to Mr. Frelinghuysen.
Peking, January 4, 1883. (Received March 1.)
Sir: In my dispatch No. 69, I called the attention of the Department to the action of the Chinese anthorities at Shanghai, forbidding the manufacture of silk filatures by Russell & Co. Dispatches from Mr. Cheshire, the vice-consul general, show that so far as this special interest is concerned the Chinese have not attempted to enforce their interdict. Mr. Cheshire apprehends that there will be no further opposition to the work, and this opinion is confirmed in a note from Mr. Grosvenor, the head of the British legation, in reference to the silk interest of an English house in Shanghai which had also been menaced.
While this is satisfactory so far as the silk business of Messrs. Russell is concerned, it does not leave the general interests of foreigners, and especially their rights to manufacture at the open ports in as good a position as could be desired. The Chinese have aroused a feeling of insecurity in Shanghai, which will make foreign merchants diffident about investing capital, and render it impossible for Chinese capitalists to take interest in any business under foreign control. As a good part of the Shanghai business depends upon Chinese capital, and as the Chinese, dreading the insecurity of their investments when subject to the exactions of the mandarins, seek for foreign shares with an avidity which often lacks in prudence, the moment it is known that the treaties cannot protect foreigners in their manufacturing rights, the business will cease. No Chinaman, however eager for profit, will take shares in a foreign enterprise at the risk of being carried to prison and subjected to the cruel procedures of Chinese law.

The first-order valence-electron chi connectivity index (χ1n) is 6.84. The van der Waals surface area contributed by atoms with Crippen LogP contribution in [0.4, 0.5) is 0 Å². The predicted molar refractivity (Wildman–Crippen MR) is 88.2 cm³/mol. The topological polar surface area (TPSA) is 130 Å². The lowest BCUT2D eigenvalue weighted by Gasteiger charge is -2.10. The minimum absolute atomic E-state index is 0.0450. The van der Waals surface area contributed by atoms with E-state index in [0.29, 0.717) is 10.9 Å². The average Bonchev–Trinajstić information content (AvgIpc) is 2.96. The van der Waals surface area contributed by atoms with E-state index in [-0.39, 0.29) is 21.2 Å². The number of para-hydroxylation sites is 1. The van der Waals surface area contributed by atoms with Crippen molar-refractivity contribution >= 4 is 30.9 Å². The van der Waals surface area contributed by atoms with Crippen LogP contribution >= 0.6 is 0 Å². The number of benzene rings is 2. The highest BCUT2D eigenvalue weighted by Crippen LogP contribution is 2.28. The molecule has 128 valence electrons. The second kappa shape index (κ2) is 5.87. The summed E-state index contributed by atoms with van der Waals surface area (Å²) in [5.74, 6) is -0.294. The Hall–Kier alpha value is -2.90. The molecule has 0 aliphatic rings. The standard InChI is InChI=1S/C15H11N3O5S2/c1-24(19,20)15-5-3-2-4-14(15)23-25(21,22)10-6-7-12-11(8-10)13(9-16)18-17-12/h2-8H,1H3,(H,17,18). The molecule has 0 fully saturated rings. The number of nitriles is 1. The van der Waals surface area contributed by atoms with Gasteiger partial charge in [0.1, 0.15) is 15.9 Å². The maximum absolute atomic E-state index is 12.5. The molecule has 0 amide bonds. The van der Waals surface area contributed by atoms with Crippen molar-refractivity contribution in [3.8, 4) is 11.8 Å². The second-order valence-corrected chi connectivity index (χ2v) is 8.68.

The Chinese authorities having carried this point, having practically paralyzed the spirit of enterprise among foreigners and destroyed the sense of security in foreign houses among their own people, do not care about a minor incident like that of Russell & Co. They have practically abrogated the treaty, and there will be no revival, no extension of manufactures at the foreign ports until all is changed.
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I have now to report the receipt of a dispatch from Mr. Cheshire, informing the legation that the warrant for the compradore has been withdrawn.
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I have, &c.,